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Actually, the photo submission guidelines say this.

"Make an attempt to level the horizon on any photos which appear to be tilted to the right or left. Use objects in the background of the photo that you know are level (such as building edges, poles, etc.) to determine if the horizon is level"

As for the switch stand, I can understand why a screener may not like it, but so far that was not mentioned in any of the rejections. I suppose on the other hand they may consider it part of the scene. I can try again with more color, I just don't want to keep getting it rejected.
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Old 01-25-2011, 03:34 AM   #13
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It's not really a good shot. It's unlevel CCW. Look at the switch stand in front of the loco. It's leaning the same way that the loco is leaning. That switch stand, as others pointed out, is obstructing the unit. The color is not so great. It lacks contrast. It's not composed very well. In my mind, it might work if it were a scene shot more than a roster shot. I think you should have a tough time getting this one into the database.
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Old 01-25-2011, 03:37 AM   #14
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That pole behind the loco is the only thing that is lined up "right." The loco, the switch stand, the building to the right of the shot as well as the pole nearest to that building are all leaning to the left. Trust us on this one. Almost everyone who has commented on the shot has mentioned it's leaning to the left.
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Old 01-25-2011, 03:52 AM   #15
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I see what what your saying on second look at the level of the switch stand. The leveling can be fixed but with the other issues it may be a moot point. This was the way the "scene" was set up. It was part of the railfan weekend night photo shoot last year, so not much I could do about the switch stand, angle, or direction of the loco. I could crop it out wider, but the lighting outside there is not so bright, as the lumedyne was focused on the locomotive and the actor with the lantern.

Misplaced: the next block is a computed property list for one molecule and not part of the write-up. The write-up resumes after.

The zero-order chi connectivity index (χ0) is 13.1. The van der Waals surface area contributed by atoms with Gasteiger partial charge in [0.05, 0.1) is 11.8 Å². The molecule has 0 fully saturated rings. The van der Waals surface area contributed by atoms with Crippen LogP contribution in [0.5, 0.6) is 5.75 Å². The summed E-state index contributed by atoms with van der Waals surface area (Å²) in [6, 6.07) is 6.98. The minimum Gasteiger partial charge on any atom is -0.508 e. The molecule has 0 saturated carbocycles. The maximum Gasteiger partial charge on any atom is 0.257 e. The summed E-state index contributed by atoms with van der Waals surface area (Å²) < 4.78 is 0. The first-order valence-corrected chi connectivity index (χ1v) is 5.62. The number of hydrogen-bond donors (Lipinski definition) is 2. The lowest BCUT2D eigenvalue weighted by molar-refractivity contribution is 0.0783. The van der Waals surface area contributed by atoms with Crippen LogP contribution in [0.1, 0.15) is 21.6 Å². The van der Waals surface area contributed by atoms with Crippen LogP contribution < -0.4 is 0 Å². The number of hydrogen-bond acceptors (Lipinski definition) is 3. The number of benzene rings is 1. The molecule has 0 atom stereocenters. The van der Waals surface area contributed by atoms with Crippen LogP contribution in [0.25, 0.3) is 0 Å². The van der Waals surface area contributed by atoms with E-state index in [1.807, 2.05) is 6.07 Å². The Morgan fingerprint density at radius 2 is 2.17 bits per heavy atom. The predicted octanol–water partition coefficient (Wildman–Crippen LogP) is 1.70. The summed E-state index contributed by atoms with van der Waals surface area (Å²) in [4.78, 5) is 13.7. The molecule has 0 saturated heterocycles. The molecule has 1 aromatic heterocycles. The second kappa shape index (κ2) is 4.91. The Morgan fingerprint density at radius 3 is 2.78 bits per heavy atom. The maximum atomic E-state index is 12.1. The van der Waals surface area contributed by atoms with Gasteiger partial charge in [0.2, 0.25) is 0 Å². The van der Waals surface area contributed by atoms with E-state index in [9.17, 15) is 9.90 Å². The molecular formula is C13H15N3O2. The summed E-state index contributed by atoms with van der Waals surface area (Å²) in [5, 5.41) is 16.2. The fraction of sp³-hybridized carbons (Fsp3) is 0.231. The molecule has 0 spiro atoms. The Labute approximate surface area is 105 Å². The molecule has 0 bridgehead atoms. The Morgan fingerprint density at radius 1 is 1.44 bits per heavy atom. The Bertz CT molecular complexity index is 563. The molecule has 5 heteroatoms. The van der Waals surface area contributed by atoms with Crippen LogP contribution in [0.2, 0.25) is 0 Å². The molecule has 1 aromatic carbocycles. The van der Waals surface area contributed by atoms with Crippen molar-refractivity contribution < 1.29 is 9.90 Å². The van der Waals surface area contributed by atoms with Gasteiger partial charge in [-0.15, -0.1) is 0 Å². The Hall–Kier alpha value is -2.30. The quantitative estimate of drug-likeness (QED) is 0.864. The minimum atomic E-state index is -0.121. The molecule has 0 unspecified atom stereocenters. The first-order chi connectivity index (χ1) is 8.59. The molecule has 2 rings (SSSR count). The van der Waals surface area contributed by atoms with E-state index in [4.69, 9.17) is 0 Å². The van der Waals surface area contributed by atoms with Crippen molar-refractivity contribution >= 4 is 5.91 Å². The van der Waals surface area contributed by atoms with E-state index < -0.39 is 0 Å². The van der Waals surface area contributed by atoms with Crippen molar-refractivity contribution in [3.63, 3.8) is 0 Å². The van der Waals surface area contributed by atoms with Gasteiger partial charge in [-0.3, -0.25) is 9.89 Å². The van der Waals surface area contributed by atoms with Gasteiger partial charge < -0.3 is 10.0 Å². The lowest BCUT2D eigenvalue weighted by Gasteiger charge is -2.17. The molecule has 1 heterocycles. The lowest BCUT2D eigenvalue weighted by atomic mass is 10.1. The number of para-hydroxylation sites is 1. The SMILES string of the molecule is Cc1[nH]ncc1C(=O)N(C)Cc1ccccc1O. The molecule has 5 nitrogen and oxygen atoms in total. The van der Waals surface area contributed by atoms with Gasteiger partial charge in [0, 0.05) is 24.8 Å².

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Old 01-25-2011, 03:55 AM   #16
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This was the result of an attempt at leveling but photo shopping the switch stand is well outside my relm. Oh well, you win some you lose some.
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Old 01-25-2011, 04:02 AM   #17
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You could likely fix this using the perspective distortion filter in Photoshop
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Old 01-25-2011, 04:07 AM   #18
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Contrary to some people, I think its a fine shot. The lighting is great, switchstand doesn't really bother me, it is just another element to look at. I think it is composed fine, but needs a little leveling is all.
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I personally have had a problem with those trying to tell us to turn railroad photography into an "art form." It's fine for them to do so, I welcome it in fact, but what I do have a problem with is that the practitioners of the more "arty" shots, I have found, tend to look down their nose's at others who are shooting more "mundane" shots.
Railroad photography is what you make of it, but one way is not "better" than another, IMHO. Unless you have a pole right thought the nose of the engine! -SG
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Old 01-25-2011, 05:09 AM   #19
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Get rid of that huge watermark too, or at least make it more translucent.